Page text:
Title Loans in West Valley City
Title Loan News Articles:
Title loans can end in tragedy if the borrower does not educate him/herself. Lenders are not your friends, they are people who are, usually, earning a commission on top of their regular salary. They are looking for easy money which means more and more borrowers to sign over the title of their car. With each approved application the lenders increase their profit. The one who loses, in most cases, is the borrower. Read here.
Title Loans in West Valley City Regulations and Stipulations
Chief of Police in West Valley City: Lee W. Russo
Phone Number(s) to Call if You Believe a Lender is Abusing Your Rights:
West Valley City PD: (801) 963-3300/ (801) 840-4000
If you believe a lender is abusing your rights, you can file a complaint with the
Consumer Protection Services here.
To learn more about your rights in Utah regarding loan fraud and customer protection, contact Utah Department of Financial Institutions here.
Repossession services in Utah can be found here.
There is one BBB accredited title loan company. Contact here.
Detailed information about title loan laws in Utah can be found here.
2010 Report on Utah Borrowing for Title Loans:
- Title loan borrowers have the fewest complaints documented to the Department of Financial Institutions of any type of borrower.
- In title loans alone, 35 million dollars were distributed.
- DFI received less than 10 complaints regarding Utah lenders.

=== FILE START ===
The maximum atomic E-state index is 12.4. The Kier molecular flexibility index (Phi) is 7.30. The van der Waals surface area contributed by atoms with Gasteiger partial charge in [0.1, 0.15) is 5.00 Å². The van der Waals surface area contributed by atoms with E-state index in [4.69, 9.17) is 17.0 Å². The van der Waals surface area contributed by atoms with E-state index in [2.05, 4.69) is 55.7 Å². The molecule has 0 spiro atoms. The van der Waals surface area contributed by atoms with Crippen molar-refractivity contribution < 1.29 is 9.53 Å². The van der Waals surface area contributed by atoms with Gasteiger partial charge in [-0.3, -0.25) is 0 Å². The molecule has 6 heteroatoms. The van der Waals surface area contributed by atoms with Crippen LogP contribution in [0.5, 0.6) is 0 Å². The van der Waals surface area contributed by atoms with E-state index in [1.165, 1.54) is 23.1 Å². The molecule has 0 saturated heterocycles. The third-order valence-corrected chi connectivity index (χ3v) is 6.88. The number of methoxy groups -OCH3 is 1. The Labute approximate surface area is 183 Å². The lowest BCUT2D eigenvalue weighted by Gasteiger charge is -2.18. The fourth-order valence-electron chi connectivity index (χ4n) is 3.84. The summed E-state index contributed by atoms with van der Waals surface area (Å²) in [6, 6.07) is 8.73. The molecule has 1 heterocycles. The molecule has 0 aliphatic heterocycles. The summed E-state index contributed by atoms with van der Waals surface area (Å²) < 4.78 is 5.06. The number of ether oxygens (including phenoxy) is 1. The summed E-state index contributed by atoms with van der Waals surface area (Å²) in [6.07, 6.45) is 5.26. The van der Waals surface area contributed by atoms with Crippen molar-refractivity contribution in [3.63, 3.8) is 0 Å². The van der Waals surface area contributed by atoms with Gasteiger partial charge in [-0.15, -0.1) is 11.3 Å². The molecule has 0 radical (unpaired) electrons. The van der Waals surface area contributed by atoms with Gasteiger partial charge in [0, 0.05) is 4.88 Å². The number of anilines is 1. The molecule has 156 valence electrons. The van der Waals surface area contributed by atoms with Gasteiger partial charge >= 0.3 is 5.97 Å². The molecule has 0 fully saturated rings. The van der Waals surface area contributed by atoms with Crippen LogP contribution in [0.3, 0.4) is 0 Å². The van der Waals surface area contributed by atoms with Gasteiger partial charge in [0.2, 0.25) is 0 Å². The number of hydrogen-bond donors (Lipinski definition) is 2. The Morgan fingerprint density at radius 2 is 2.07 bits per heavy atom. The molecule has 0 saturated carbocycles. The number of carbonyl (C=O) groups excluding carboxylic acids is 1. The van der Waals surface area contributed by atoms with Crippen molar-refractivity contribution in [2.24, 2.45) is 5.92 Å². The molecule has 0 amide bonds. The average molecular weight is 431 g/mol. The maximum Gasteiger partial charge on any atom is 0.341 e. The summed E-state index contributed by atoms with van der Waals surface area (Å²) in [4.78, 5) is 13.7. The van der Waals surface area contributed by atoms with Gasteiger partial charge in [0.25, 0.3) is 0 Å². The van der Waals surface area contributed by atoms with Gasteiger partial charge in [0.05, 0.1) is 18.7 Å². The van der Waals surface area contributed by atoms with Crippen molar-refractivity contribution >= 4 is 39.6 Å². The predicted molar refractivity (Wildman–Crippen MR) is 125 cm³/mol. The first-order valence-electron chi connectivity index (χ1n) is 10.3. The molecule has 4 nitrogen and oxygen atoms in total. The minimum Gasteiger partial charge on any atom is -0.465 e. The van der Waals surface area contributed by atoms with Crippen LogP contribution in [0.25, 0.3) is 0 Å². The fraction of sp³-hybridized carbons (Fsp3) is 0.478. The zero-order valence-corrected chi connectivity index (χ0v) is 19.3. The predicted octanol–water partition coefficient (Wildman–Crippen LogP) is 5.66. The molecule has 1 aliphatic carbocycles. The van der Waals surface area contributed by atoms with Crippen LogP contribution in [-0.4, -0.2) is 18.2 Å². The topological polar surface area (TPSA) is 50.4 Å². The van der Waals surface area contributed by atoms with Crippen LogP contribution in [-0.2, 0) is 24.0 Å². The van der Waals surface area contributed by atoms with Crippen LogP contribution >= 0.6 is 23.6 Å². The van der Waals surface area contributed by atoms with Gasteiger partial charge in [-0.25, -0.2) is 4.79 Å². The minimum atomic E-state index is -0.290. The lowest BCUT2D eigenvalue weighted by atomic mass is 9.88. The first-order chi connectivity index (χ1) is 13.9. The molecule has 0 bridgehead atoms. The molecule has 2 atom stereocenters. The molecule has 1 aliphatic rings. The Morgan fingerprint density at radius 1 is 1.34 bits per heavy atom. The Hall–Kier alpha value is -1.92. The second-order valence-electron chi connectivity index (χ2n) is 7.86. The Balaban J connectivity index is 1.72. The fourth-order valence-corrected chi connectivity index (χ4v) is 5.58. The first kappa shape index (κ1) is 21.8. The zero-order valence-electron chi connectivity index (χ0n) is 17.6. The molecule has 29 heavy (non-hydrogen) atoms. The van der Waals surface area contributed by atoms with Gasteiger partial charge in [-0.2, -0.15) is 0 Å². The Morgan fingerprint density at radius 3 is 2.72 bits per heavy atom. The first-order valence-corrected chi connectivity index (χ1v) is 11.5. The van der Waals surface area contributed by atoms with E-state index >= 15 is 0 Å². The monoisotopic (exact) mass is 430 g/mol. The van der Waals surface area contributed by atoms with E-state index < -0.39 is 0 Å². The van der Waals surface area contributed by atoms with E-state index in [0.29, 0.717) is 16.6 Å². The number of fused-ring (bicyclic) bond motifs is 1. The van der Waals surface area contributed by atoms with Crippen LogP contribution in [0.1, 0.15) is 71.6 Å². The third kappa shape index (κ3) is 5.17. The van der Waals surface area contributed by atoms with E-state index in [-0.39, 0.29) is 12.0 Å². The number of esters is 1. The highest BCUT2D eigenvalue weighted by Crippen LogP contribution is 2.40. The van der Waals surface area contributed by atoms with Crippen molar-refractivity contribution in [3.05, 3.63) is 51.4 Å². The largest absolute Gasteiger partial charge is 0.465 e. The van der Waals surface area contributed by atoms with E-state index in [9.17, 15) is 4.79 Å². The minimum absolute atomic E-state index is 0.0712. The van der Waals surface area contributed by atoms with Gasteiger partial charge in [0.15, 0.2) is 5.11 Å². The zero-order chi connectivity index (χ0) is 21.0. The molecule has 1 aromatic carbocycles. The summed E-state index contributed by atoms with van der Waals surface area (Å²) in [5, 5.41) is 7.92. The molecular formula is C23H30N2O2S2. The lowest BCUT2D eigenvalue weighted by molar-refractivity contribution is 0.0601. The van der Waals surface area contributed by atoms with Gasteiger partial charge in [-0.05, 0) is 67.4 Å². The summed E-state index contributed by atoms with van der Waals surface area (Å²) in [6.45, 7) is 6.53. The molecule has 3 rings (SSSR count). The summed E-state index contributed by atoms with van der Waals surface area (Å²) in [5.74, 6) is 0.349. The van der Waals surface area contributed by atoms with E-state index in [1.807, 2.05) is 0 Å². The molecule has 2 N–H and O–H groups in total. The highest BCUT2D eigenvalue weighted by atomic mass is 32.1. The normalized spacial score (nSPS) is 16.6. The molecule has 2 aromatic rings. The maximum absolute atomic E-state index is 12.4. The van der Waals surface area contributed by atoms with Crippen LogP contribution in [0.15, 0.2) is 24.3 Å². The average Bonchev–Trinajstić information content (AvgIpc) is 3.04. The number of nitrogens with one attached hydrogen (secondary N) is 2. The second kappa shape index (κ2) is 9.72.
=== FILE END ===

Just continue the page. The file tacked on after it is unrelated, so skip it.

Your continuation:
- The average title loan was $920 for 6 months with an APR of 268%.
- 17% of title loan borrowers defaulted on some level with their loan.
Title Loan Facts in Utah for Borrower’s Knowledge:
- Lenders can repossess the vehicle “if it proceeds without breach of the peace.” See Section 70A‑9a‑609, Utah Code Ann.
- In the case of a repossession, the lender is required to send the borrower notification of intent to sell the vehicle that was used for the title loan. See § 70A‑9a‑611, Utah Code Ann. The borrower has the right to attend the sale and/or bid for the vehicle along with other bidders who decide to participate.
- The borrower has the right to have his/her vehicle back before sale if he/she pays the debt that is owed to the lender.
- Lenders cannot invade private property such as a home or a garage. They also cannot physically remove the borrower from his/her vehicle or touch the borrower in order to accomplish repossession.
- Lenders can take the vehicle while parked in an employer’s parking lot, driveway, or on a public street. Provided the borrower is not in the vehicle.
- Utah is among seven of the states that have no caps on their interest rates and fees.
- If borrowers default, Utah law permits the lenders to seize the car and sell it to cover amounts owed; if there is leftover money, it must be returned to the owner.
- Most, not all, title lenders oblige borrowers to provide them with a set of car keys to allow for easy repossession.
- Utah has very little protection for consumers in the short-term, high-cost, small-loan market for car title loans.
- Utah is one of only 16 states where laws and/or court decisions permit car title loans.
Read what one West Valley City title loan customer has said about his/her experience:
“When I went into American Title Loans I was on the defensive because of all the stories I had heard. I didn’t know anyone personally who had been scammed, but I read stories. When I started the process, I didn’t believe they could get me the money I needed. Before I knew it, I was with cash in hand and driving away in my car. You can’t believe everything you read, I guess. I am a victim of this and hope to never judge a book by the cover again.”